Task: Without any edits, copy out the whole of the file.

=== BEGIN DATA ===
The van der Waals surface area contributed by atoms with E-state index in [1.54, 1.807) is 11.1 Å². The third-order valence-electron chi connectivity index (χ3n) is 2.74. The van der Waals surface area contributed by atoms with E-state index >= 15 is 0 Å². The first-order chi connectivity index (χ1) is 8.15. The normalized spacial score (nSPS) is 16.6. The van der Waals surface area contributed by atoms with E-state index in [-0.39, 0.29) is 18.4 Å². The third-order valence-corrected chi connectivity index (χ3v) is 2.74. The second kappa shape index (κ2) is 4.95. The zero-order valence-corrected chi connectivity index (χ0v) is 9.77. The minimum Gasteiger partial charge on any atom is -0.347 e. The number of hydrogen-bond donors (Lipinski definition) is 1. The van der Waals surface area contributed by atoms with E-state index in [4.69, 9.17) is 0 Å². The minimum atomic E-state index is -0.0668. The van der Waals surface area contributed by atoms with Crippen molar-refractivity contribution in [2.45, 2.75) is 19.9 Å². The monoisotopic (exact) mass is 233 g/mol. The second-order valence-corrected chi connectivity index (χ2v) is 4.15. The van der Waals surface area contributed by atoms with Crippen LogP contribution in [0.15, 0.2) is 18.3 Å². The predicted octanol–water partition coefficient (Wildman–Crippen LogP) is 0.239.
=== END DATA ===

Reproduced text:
The van der Waals surface area contributed by atoms with E-state index in [1.54, 1.807) is 11.1 Å². The third-order valence-electron chi connectivity index (χ3n) is 2.74. The van der Waals surface area contributed by atoms with E-state index >= 15 is 0 Å². The first-order chi connectivity index (χ1) is 8.15. The normalized spacial score (nSPS) is 16.6. The van der Waals surface area contributed by atoms with E-state index in [-0.39, 0.29) is 18.4 Å². The third-order valence-corrected chi connectivity index (χ3v) is 2.74. The second kappa shape index (κ2) is 4.95. The zero-order valence-corrected chi connectivity index (χ0v) is 9.77. The minimum Gasteiger partial charge on any atom is -0.347 e. The number of hydrogen-bond donors (Lipinski definition) is 1. The van der Waals surface area contributed by atoms with E-state index in [4.69, 9.17) is 0 Å². The minimum atomic E-state index is -0.0668. The van der Waals surface area contributed by atoms with Crippen molar-refractivity contribution in [2.45, 2.75) is 19.9 Å². The monoisotopic (exact) mass is 233 g/mol. The second-order valence-corrected chi connectivity index (χ2v) is 4.15. The van der Waals surface area contributed by atoms with Crippen LogP contribution in [0.15, 0.2) is 18.3 Å². The predicted octanol–water partition coefficient (Wildman–Crippen LogP) is 0.239.